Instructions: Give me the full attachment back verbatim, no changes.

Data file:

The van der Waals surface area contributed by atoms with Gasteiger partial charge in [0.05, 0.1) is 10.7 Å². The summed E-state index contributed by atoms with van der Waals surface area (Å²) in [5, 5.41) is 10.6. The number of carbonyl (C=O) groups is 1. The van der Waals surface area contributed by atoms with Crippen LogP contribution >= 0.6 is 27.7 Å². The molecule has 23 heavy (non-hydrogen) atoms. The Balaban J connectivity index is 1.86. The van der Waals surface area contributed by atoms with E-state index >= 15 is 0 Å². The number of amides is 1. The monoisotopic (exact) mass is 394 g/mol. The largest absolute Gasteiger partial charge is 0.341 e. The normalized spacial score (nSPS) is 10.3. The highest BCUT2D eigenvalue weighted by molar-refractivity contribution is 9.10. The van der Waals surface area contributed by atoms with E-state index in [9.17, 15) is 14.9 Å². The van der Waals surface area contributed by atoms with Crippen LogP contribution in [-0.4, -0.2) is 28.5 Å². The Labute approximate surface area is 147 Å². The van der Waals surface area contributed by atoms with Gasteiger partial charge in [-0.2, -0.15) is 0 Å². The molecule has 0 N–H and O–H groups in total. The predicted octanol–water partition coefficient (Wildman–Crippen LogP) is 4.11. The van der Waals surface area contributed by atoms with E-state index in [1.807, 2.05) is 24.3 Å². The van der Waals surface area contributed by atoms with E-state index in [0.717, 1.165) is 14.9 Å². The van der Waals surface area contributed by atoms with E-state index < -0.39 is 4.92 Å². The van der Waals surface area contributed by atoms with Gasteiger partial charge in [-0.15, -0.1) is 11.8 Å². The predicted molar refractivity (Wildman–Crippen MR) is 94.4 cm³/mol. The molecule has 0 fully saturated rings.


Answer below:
The van der Waals surface area contributed by atoms with Gasteiger partial charge in [0.05, 0.1) is 10.7 Å². The summed E-state index contributed by atoms with van der Waals surface area (Å²) in [5, 5.41) is 10.6. The number of carbonyl (C=O) groups is 1. The van der Waals surface area contributed by atoms with Crippen LogP contribution >= 0.6 is 27.7 Å². The molecule has 23 heavy (non-hydrogen) atoms. The Balaban J connectivity index is 1.86. The van der Waals surface area contributed by atoms with E-state index >= 15 is 0 Å². The number of amides is 1. The monoisotopic (exact) mass is 394 g/mol. The largest absolute Gasteiger partial charge is 0.341 e. The normalized spacial score (nSPS) is 10.3. The highest BCUT2D eigenvalue weighted by molar-refractivity contribution is 9.10. The van der Waals surface area contributed by atoms with E-state index in [9.17, 15) is 14.9 Å². The van der Waals surface area contributed by atoms with Crippen LogP contribution in [-0.4, -0.2) is 28.5 Å². The Labute approximate surface area is 147 Å². The van der Waals surface area contributed by atoms with Gasteiger partial charge in [-0.2, -0.15) is 0 Å². The molecule has 0 N–H and O–H groups in total. The predicted octanol–water partition coefficient (Wildman–Crippen LogP) is 4.11. The van der Waals surface area contributed by atoms with E-state index in [1.807, 2.05) is 24.3 Å². The van der Waals surface area contributed by atoms with E-state index in [0.717, 1.165) is 14.9 Å². The van der Waals surface area contributed by atoms with E-state index < -0.39 is 4.92 Å². The van der Waals surface area contributed by atoms with Gasteiger partial charge in [-0.15, -0.1) is 11.8 Å². The predicted molar refractivity (Wildman–Crippen MR) is 94.4 cm³/mol. The molecule has 0 fully saturated rings.